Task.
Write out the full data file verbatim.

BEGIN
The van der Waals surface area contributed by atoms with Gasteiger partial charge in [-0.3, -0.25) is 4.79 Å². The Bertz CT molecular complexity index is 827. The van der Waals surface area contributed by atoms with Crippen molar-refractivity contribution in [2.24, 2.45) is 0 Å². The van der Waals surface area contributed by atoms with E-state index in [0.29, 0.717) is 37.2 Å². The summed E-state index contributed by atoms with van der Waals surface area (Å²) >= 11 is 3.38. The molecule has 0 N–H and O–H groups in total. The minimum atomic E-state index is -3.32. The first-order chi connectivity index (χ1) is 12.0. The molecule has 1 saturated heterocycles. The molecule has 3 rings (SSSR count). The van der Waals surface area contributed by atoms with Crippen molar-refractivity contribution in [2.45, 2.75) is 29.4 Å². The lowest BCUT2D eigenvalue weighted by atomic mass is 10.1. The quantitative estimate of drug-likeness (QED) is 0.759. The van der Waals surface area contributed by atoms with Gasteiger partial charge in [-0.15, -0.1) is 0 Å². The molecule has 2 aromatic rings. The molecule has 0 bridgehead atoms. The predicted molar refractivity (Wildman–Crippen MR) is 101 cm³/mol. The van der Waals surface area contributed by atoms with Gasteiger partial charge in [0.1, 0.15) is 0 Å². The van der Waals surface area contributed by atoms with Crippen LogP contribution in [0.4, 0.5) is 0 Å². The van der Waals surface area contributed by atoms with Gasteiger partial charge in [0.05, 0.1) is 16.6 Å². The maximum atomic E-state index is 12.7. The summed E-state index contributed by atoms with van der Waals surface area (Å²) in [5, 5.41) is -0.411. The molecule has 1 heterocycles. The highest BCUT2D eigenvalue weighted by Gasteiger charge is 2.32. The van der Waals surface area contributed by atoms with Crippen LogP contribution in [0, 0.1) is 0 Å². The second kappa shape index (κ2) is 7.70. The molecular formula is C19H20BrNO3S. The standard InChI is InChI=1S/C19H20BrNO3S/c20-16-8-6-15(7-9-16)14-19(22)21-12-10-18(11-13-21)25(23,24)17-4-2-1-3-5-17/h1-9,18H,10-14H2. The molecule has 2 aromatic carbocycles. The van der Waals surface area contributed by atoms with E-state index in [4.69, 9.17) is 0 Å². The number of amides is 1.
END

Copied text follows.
The van der Waals surface area contributed by atoms with Gasteiger partial charge in [-0.3, -0.25) is 4.79 Å². The Bertz CT molecular complexity index is 827. The van der Waals surface area contributed by atoms with Crippen molar-refractivity contribution in [2.24, 2.45) is 0 Å². The van der Waals surface area contributed by atoms with E-state index in [0.29, 0.717) is 37.2 Å². The summed E-state index contributed by atoms with van der Waals surface area (Å²) >= 11 is 3.38. The molecule has 0 N–H and O–H groups in total. The minimum atomic E-state index is -3.32. The first-order chi connectivity index (χ1) is 12.0. The molecule has 1 saturated heterocycles. The molecule has 3 rings (SSSR count). The van der Waals surface area contributed by atoms with Crippen molar-refractivity contribution in [2.45, 2.75) is 29.4 Å². The lowest BCUT2D eigenvalue weighted by atomic mass is 10.1. The quantitative estimate of drug-likeness (QED) is 0.759. The van der Waals surface area contributed by atoms with Gasteiger partial charge in [-0.15, -0.1) is 0 Å². The molecule has 2 aromatic rings. The molecule has 0 bridgehead atoms. The predicted molar refractivity (Wildman–Crippen MR) is 101 cm³/mol. The van der Waals surface area contributed by atoms with Gasteiger partial charge in [0.1, 0.15) is 0 Å². The van der Waals surface area contributed by atoms with Crippen LogP contribution in [0.4, 0.5) is 0 Å². The van der Waals surface area contributed by atoms with Gasteiger partial charge in [0.05, 0.1) is 16.6 Å². The maximum atomic E-state index is 12.7. The summed E-state index contributed by atoms with van der Waals surface area (Å²) in [5, 5.41) is -0.411. The molecule has 1 heterocycles. The highest BCUT2D eigenvalue weighted by Gasteiger charge is 2.32. The van der Waals surface area contributed by atoms with Crippen LogP contribution in [0, 0.1) is 0 Å². The second kappa shape index (κ2) is 7.70. The molecular formula is C19H20BrNO3S. The standard InChI is InChI=1S/C19H20BrNO3S/c20-16-8-6-15(7-9-16)14-19(22)21-12-10-18(11-13-21)25(23,24)17-4-2-1-3-5-17/h1-9,18H,10-14H2. The molecule has 2 aromatic carbocycles. The van der Waals surface area contributed by atoms with E-state index in [4.69, 9.17) is 0 Å². The number of amides is 1.